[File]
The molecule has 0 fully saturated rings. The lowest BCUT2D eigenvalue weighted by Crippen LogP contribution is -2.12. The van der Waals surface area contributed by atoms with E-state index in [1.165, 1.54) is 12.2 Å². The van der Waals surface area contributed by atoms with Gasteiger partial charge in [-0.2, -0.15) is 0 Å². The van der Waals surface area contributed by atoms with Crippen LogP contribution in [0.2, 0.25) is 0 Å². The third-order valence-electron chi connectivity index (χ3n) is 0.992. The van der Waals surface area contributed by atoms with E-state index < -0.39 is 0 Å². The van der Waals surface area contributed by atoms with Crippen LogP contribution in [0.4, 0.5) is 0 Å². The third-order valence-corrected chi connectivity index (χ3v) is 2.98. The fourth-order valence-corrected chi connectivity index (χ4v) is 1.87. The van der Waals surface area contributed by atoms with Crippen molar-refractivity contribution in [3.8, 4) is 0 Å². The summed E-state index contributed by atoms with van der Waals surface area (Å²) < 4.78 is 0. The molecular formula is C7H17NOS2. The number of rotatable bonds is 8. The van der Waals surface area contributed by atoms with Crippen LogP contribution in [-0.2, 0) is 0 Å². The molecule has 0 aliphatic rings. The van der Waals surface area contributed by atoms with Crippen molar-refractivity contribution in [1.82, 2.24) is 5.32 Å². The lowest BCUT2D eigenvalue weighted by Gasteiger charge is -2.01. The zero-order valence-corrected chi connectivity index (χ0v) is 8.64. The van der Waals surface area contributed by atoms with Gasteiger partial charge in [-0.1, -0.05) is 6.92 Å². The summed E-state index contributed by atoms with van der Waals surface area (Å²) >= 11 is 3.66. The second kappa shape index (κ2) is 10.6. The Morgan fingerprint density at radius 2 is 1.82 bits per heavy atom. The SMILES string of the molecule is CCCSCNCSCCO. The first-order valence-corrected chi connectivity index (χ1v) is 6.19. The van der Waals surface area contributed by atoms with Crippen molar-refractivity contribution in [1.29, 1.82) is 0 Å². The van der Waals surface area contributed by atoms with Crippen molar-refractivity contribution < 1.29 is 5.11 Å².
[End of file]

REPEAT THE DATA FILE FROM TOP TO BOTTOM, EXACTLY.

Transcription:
The molecule has 0 fully saturated rings. The lowest BCUT2D eigenvalue weighted by Crippen LogP contribution is -2.12. The van der Waals surface area contributed by atoms with E-state index in [1.165, 1.54) is 12.2 Å². The van der Waals surface area contributed by atoms with Gasteiger partial charge in [-0.2, -0.15) is 0 Å². The van der Waals surface area contributed by atoms with Crippen LogP contribution in [0.2, 0.25) is 0 Å². The third-order valence-electron chi connectivity index (χ3n) is 0.992. The van der Waals surface area contributed by atoms with E-state index < -0.39 is 0 Å². The van der Waals surface area contributed by atoms with Crippen LogP contribution in [0.4, 0.5) is 0 Å². The third-order valence-corrected chi connectivity index (χ3v) is 2.98. The fourth-order valence-corrected chi connectivity index (χ4v) is 1.87. The van der Waals surface area contributed by atoms with Crippen molar-refractivity contribution in [3.8, 4) is 0 Å². The summed E-state index contributed by atoms with van der Waals surface area (Å²) < 4.78 is 0. The molecular formula is C7H17NOS2. The number of rotatable bonds is 8. The van der Waals surface area contributed by atoms with Crippen LogP contribution in [-0.2, 0) is 0 Å². The molecule has 0 aliphatic rings. The van der Waals surface area contributed by atoms with Crippen molar-refractivity contribution in [1.82, 2.24) is 5.32 Å². The lowest BCUT2D eigenvalue weighted by Gasteiger charge is -2.01. The zero-order valence-corrected chi connectivity index (χ0v) is 8.64. The van der Waals surface area contributed by atoms with Gasteiger partial charge in [-0.1, -0.05) is 6.92 Å². The summed E-state index contributed by atoms with van der Waals surface area (Å²) >= 11 is 3.66. The second kappa shape index (κ2) is 10.6. The Morgan fingerprint density at radius 2 is 1.82 bits per heavy atom. The SMILES string of the molecule is CCCSCNCSCCO. The first-order valence-corrected chi connectivity index (χ1v) is 6.19. The van der Waals surface area contributed by atoms with Crippen molar-refractivity contribution in [1.29, 1.82) is 0 Å². The van der Waals surface area contributed by atoms with Crippen molar-refractivity contribution < 1.29 is 5.11 Å².